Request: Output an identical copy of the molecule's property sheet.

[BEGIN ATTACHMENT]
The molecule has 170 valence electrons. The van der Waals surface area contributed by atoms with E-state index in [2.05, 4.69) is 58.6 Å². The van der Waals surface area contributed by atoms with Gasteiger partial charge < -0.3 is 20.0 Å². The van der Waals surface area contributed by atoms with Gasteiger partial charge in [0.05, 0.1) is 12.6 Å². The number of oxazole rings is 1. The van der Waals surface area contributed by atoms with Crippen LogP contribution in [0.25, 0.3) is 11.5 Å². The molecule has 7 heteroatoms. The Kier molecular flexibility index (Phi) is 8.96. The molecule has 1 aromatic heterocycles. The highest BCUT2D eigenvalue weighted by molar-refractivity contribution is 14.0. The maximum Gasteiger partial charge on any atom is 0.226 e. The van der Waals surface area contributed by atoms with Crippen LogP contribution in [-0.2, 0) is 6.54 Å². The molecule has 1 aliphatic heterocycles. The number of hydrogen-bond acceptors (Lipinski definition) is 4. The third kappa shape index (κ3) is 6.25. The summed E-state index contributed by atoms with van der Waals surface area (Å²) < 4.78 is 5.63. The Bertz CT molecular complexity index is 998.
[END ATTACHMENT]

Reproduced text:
The molecule has 170 valence electrons. The van der Waals surface area contributed by atoms with E-state index in [2.05, 4.69) is 58.6 Å². The van der Waals surface area contributed by atoms with Gasteiger partial charge < -0.3 is 20.0 Å². The van der Waals surface area contributed by atoms with Gasteiger partial charge in [0.05, 0.1) is 12.6 Å². The number of oxazole rings is 1. The van der Waals surface area contributed by atoms with Crippen LogP contribution in [0.25, 0.3) is 11.5 Å². The molecule has 7 heteroatoms. The Kier molecular flexibility index (Phi) is 8.96. The molecule has 1 aromatic heterocycles. The highest BCUT2D eigenvalue weighted by molar-refractivity contribution is 14.0. The maximum Gasteiger partial charge on any atom is 0.226 e. The van der Waals surface area contributed by atoms with Crippen LogP contribution in [-0.2, 0) is 6.54 Å². The molecule has 1 aliphatic heterocycles. The number of hydrogen-bond acceptors (Lipinski definition) is 4. The third kappa shape index (κ3) is 6.25. The summed E-state index contributed by atoms with van der Waals surface area (Å²) < 4.78 is 5.63. The Bertz CT molecular complexity index is 998.